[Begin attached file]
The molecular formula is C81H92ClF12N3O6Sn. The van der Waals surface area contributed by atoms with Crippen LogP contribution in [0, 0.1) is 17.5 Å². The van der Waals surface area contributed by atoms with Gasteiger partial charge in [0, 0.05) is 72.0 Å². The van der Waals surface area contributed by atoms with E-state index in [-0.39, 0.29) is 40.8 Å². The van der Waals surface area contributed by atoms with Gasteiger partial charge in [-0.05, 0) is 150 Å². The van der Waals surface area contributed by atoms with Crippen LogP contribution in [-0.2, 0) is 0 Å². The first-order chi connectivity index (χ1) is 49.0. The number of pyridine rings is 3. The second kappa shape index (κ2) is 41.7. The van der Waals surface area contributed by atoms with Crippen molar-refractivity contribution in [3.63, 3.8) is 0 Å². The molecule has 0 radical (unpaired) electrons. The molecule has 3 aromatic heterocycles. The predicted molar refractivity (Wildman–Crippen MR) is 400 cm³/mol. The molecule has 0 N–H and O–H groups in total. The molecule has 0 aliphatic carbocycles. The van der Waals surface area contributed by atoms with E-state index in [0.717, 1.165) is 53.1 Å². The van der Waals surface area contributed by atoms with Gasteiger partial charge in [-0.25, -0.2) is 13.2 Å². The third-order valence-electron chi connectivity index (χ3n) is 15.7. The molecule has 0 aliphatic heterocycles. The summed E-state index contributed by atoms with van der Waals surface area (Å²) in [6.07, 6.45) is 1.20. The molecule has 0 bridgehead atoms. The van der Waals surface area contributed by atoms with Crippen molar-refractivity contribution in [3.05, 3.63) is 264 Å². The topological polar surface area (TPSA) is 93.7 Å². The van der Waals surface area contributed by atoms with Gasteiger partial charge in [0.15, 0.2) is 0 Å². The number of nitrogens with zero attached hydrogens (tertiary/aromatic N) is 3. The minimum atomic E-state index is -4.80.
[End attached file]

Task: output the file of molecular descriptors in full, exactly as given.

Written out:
The molecular formula is C81H92ClF12N3O6Sn. The van der Waals surface area contributed by atoms with Crippen LogP contribution in [0, 0.1) is 17.5 Å². The van der Waals surface area contributed by atoms with Gasteiger partial charge in [0, 0.05) is 72.0 Å². The van der Waals surface area contributed by atoms with E-state index in [-0.39, 0.29) is 40.8 Å². The van der Waals surface area contributed by atoms with Gasteiger partial charge in [-0.05, 0) is 150 Å². The van der Waals surface area contributed by atoms with Crippen LogP contribution in [-0.2, 0) is 0 Å². The first-order chi connectivity index (χ1) is 49.0. The number of pyridine rings is 3. The second kappa shape index (κ2) is 41.7. The van der Waals surface area contributed by atoms with Crippen molar-refractivity contribution in [3.63, 3.8) is 0 Å². The molecule has 0 radical (unpaired) electrons. The molecule has 3 aromatic heterocycles. The predicted molar refractivity (Wildman–Crippen MR) is 400 cm³/mol. The molecule has 0 N–H and O–H groups in total. The molecule has 0 aliphatic carbocycles. The van der Waals surface area contributed by atoms with E-state index in [0.717, 1.165) is 53.1 Å². The van der Waals surface area contributed by atoms with Gasteiger partial charge in [-0.25, -0.2) is 13.2 Å². The third-order valence-electron chi connectivity index (χ3n) is 15.7. The molecule has 0 aliphatic heterocycles. The summed E-state index contributed by atoms with van der Waals surface area (Å²) in [6.07, 6.45) is 1.20. The molecule has 0 bridgehead atoms. The van der Waals surface area contributed by atoms with Crippen molar-refractivity contribution in [3.05, 3.63) is 264 Å². The topological polar surface area (TPSA) is 93.7 Å². The van der Waals surface area contributed by atoms with Gasteiger partial charge in [0.15, 0.2) is 0 Å². The number of nitrogens with zero attached hydrogens (tertiary/aromatic N) is 3. The minimum atomic E-state index is -4.80.